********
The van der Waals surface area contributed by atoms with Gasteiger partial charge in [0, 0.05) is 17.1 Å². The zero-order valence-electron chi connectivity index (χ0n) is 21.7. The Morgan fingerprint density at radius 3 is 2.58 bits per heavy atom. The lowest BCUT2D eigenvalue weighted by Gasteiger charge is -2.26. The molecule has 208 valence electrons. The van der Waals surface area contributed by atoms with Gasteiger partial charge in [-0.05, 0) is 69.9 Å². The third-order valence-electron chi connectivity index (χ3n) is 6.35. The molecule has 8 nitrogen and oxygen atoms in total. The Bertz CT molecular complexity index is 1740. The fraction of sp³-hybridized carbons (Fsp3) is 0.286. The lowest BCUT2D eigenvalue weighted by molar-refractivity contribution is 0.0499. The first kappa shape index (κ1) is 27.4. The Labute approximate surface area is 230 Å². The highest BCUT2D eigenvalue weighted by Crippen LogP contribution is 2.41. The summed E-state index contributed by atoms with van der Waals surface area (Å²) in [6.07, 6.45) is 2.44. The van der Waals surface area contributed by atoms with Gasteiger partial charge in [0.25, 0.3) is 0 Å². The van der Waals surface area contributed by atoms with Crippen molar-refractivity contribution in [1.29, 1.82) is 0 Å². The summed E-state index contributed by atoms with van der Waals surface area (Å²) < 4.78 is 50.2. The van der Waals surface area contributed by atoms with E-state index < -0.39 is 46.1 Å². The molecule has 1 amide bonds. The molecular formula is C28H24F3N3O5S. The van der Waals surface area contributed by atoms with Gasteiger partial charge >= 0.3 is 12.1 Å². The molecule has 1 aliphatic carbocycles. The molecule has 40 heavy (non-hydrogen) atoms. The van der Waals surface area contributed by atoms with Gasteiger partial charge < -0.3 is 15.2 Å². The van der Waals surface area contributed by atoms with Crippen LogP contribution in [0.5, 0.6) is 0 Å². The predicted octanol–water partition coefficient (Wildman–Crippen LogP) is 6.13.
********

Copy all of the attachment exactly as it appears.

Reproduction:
The van der Waals surface area contributed by atoms with Gasteiger partial charge in [0, 0.05) is 17.1 Å². The zero-order valence-electron chi connectivity index (χ0n) is 21.7. The Morgan fingerprint density at radius 3 is 2.58 bits per heavy atom. The lowest BCUT2D eigenvalue weighted by Gasteiger charge is -2.26. The molecule has 208 valence electrons. The van der Waals surface area contributed by atoms with Gasteiger partial charge in [-0.05, 0) is 69.9 Å². The third-order valence-electron chi connectivity index (χ3n) is 6.35. The molecule has 8 nitrogen and oxygen atoms in total. The Bertz CT molecular complexity index is 1740. The fraction of sp³-hybridized carbons (Fsp3) is 0.286. The lowest BCUT2D eigenvalue weighted by molar-refractivity contribution is 0.0499. The first kappa shape index (κ1) is 27.4. The Labute approximate surface area is 230 Å². The highest BCUT2D eigenvalue weighted by Crippen LogP contribution is 2.41. The summed E-state index contributed by atoms with van der Waals surface area (Å²) in [6.07, 6.45) is 2.44. The van der Waals surface area contributed by atoms with Gasteiger partial charge in [0.25, 0.3) is 0 Å². The van der Waals surface area contributed by atoms with Crippen molar-refractivity contribution in [1.29, 1.82) is 0 Å². The summed E-state index contributed by atoms with van der Waals surface area (Å²) < 4.78 is 50.2. The van der Waals surface area contributed by atoms with E-state index < -0.39 is 46.1 Å². The molecule has 1 amide bonds. The molecular formula is C28H24F3N3O5S. The van der Waals surface area contributed by atoms with Gasteiger partial charge >= 0.3 is 12.1 Å². The molecule has 1 aliphatic carbocycles. The molecule has 40 heavy (non-hydrogen) atoms. The van der Waals surface area contributed by atoms with Gasteiger partial charge < -0.3 is 15.2 Å². The van der Waals surface area contributed by atoms with Crippen LogP contribution in [0.5, 0.6) is 0 Å². The predicted octanol–water partition coefficient (Wildman–Crippen LogP) is 6.13.